Is Robotic Process Automation the Optimal Route to the Supply Chain Dream?
Can machine learning in combination with robotics transform logistics? By Guy Kirkwood, chief evangelist, UiPath
Manufacturing, logistics and transport businesses have long dreamed of rolling out the perfect supply chain operation, systems and strategies. While some aspects are a challenge, and out of our control, we should not be dissuaded from continually assessing and looking to improve the systems and processes that (literally) keep the wheels turning.
As consumer appetite for eCommerce continues to scale, industries are under immense pressure to ship orders in the most timely and efficient manner. While providing the fastest possible delivery was once viewed as the ultimate benefit for demanding consumers, the benchmark has quickly shifted to precision, not just speed – allowing consumers to receive orders at specific times and dates and to track the end-to-end journey, including the ability to provide alternative delivery instructions during the last mile.
An arms race to adapt the supply chain is being waged using automation and machine learning as its ammunition. While machine learning may not be new to the industry, recent advances in AI and its increased capabilities when combined with automation make it an attractive asset that genuinely benefits organisations.
Automation streamlines repetitive rules-based business processes, but the software is largely unable to deal with exceptions on its own or make decisions outside of how it has been programmed. However, automation combined with AI can handle tasks that require more complex decision-making and analysis, such as natural language processing, recommendation services and online customer support.
Analysing and securing data faster and more accurately, AI-enabled automation delivers cost-savings, improved productivity and compliance quickly, and streamlines the flow of goods from warehouse to customer.
The Rise of Robotic Process Automation
Robotic Process Automation’s (RPA) ability to deliver positive outcomes has grown in line with advances in artificial intelligence to the point where significant and increasing numbers of companies across the industry are now implementing RPA. Global research firm ISG has revealed that by next year 72 per cent of companies are expected to be using RPA.
RPA implementation easily simplifies complex supply chains through the ability to handle skill-based, non-standardised interactions which previously depended on human intervention. It can balance supply and demand to spot trends and act appropriately in terms of servicing, selecting, picking and transporting products, using data from vendors, customers, logistics partners as well as market intelligence, production and sales teams. For example, it can analyse data within the business to assess when and where transport slots should be offered.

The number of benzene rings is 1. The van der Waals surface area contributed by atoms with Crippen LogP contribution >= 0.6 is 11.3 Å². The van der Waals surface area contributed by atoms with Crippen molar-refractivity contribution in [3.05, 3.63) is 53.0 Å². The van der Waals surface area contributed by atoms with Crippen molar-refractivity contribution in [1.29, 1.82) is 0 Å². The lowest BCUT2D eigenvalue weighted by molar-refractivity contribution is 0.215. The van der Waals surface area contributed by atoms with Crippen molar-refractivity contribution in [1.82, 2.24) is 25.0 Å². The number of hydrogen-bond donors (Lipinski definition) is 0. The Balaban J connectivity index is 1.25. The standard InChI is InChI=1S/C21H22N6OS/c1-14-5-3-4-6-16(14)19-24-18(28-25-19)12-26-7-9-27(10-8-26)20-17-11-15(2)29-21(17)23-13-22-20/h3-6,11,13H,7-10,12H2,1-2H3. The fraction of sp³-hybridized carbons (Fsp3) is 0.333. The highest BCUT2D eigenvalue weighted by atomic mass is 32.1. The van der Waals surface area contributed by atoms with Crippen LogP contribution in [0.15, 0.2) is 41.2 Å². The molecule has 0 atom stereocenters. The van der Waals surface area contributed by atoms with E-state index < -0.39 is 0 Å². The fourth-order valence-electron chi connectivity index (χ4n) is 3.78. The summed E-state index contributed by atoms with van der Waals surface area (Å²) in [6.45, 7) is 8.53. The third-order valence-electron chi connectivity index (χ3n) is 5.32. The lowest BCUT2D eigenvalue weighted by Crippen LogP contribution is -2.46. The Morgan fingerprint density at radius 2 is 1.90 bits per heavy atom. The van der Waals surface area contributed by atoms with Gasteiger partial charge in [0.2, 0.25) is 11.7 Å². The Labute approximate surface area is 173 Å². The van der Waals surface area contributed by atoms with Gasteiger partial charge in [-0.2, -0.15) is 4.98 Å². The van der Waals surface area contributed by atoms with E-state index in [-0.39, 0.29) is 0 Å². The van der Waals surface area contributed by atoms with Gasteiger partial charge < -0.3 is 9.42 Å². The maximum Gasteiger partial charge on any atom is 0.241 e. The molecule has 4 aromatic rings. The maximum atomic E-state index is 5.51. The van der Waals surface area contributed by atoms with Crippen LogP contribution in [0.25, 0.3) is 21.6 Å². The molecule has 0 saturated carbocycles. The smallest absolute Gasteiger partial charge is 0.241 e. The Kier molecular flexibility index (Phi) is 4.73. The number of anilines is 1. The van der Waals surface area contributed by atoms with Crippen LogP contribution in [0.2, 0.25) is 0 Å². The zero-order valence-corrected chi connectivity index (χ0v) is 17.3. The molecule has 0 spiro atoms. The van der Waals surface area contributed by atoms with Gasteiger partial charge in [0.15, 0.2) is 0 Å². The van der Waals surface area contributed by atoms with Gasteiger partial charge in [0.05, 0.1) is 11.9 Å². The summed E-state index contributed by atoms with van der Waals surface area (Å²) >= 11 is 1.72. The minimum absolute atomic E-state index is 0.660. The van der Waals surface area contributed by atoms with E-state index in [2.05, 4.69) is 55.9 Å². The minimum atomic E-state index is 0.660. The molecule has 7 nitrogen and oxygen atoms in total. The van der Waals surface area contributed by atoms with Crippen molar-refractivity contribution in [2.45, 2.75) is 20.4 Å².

Other examples where RPA can help include crunching a wide range of supply-side statistics from potential vendors to assess them based on a set of procurement rules, thereby identifying the best third-party partners. It can also deliver predictive maintenance, learning from past actions, results and mistakes to collate a 360-degree view of what needs to be done and how it is best achieved. This last example pays dividends by recognising when deliveries are suddenly delayed at the depot or in transit, or by identifying a sudden surge in specific complaints.
However, RPA can only be successful with the right human intervention at the outset, with a deep understanding of the processes to be automated and with the correct rules and boundaries in place. This is why leveraging automation at scale should come with clear governance, an understanding of what it means for the roles of current employees, and the ability to filter out inherent bias which may have been embedded into the technology by its original human creators.
A Threat to the Human Workforce?
It is natural for workers to be worried about of the rise of machines which can accomplish human tasks. However, use case after use case has proved this to be a concern without validity. Indeed, the automation of mundane, process-driven tasks elevates the work done by humans. With skilled workers retrained, these individuals are frequently tasked with developing new automation technologies and managing the implementation of these technologies within their own business environment. This leads to happier employees, higher productivity and the generation of more, not fewer, jobs.
RPA is still a relatively new technology, and it continues to evolve. There is no doubt that its capabilities are only set to get stronger and it will have a greater impact on the supply chain, reducing risks and errors and streamlining operations. Taking the steps to implement RPA can mean value for today, as well as for the future if done well. The secret is to ensure RPA complements an organisation, adds value to human efforts, and thus improves the customer experience.